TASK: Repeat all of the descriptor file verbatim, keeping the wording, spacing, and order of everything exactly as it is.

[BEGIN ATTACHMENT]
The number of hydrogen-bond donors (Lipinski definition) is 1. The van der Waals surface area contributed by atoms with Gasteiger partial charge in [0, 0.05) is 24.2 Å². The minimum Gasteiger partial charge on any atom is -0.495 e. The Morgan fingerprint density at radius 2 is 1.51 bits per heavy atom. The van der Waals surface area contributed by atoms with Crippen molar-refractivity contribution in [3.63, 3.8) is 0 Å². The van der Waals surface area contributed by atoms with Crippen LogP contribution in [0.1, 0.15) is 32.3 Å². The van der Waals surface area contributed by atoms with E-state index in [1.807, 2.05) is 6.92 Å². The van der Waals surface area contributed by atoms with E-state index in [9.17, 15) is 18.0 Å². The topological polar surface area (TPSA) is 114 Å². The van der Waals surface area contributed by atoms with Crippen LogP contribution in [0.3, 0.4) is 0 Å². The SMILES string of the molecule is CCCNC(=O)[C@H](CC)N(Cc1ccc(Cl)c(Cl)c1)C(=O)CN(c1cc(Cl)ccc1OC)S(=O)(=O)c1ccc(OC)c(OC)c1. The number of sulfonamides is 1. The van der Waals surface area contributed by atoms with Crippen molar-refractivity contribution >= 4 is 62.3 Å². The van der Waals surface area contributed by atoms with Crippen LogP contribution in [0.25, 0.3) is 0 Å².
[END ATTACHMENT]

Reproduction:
The number of hydrogen-bond donors (Lipinski definition) is 1. The van der Waals surface area contributed by atoms with Gasteiger partial charge in [0, 0.05) is 24.2 Å². The minimum Gasteiger partial charge on any atom is -0.495 e. The Morgan fingerprint density at radius 2 is 1.51 bits per heavy atom. The van der Waals surface area contributed by atoms with Crippen molar-refractivity contribution in [3.63, 3.8) is 0 Å². The van der Waals surface area contributed by atoms with Crippen LogP contribution in [0.1, 0.15) is 32.3 Å². The van der Waals surface area contributed by atoms with E-state index in [1.807, 2.05) is 6.92 Å². The van der Waals surface area contributed by atoms with E-state index in [9.17, 15) is 18.0 Å². The topological polar surface area (TPSA) is 114 Å². The van der Waals surface area contributed by atoms with Crippen LogP contribution in [0.3, 0.4) is 0 Å². The SMILES string of the molecule is CCCNC(=O)[C@H](CC)N(Cc1ccc(Cl)c(Cl)c1)C(=O)CN(c1cc(Cl)ccc1OC)S(=O)(=O)c1ccc(OC)c(OC)c1. The number of sulfonamides is 1. The van der Waals surface area contributed by atoms with Crippen molar-refractivity contribution >= 4 is 62.3 Å². The van der Waals surface area contributed by atoms with Crippen LogP contribution in [0.25, 0.3) is 0 Å².